Today former Equifax CEO Richard Smith, who announced his retirement last week, is testifying before the House Energy and Commerce Committee. Lawmakers are grilling him about what exactly happened that led to the huge data breach that impacted 145.5 million people. In his opening statement, Smith said much of what we have already heard. He apologized for what happened and blamed a mixture of human and technological error.
In questioning Smith, Representative Greg Walden (R-Ore.) tried to learn more about the human error side of things: Why was it that the security team was not informed about the issue even though it was discovered some time before?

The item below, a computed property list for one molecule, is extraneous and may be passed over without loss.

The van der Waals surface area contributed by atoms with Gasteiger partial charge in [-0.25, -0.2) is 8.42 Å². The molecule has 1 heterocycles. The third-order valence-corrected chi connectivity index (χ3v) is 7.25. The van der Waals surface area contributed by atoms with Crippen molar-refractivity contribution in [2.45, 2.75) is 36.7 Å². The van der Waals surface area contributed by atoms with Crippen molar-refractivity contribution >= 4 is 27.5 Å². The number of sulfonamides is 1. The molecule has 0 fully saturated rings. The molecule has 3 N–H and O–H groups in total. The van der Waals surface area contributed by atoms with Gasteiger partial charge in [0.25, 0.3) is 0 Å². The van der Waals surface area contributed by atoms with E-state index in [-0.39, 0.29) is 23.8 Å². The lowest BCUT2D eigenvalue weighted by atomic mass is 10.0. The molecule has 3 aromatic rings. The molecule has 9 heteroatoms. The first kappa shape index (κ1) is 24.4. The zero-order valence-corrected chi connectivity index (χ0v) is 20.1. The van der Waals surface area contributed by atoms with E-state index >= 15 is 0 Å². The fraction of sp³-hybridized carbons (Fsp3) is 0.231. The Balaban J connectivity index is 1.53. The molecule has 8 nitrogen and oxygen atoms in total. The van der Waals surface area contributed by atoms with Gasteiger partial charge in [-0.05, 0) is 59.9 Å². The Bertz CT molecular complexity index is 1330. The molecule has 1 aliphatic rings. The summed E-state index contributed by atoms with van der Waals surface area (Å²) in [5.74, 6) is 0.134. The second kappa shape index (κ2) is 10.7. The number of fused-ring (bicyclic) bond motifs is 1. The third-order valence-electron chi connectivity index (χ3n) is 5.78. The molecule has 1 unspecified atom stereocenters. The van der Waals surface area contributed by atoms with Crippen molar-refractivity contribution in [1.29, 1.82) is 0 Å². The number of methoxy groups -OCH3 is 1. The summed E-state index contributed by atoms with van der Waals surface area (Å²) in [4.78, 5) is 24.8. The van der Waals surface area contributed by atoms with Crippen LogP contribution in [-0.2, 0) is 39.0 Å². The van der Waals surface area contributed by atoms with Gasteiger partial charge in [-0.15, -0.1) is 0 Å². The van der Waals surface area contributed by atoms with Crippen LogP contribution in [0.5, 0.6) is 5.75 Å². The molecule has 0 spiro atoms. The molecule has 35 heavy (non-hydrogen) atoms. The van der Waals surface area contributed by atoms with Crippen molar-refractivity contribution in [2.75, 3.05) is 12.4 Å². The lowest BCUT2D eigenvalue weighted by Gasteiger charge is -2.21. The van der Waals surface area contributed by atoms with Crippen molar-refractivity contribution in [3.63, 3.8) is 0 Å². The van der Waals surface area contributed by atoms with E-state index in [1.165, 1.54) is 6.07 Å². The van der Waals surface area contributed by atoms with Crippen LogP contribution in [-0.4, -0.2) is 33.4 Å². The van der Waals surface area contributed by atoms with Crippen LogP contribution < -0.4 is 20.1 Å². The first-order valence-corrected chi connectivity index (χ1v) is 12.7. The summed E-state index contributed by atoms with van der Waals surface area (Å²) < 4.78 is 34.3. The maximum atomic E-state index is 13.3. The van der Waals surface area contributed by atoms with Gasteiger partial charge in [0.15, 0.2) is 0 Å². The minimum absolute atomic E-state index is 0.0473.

After some back and forth, Smith ultimately blamed an anonymous employee. “The human error was [that] the individual who was responsible for communicating in the organization to apply the patch did not,” said Smith. In short, someone saw the vulnerability but didn’t tell the security team to patch it.
Walden tried to get Smith to further explain Equifax’s protocol for reporting incidents, but Smith offered little additional information. Once Equifax became aware of the vulnerability, said Smith, “we followed the protocol.”CGW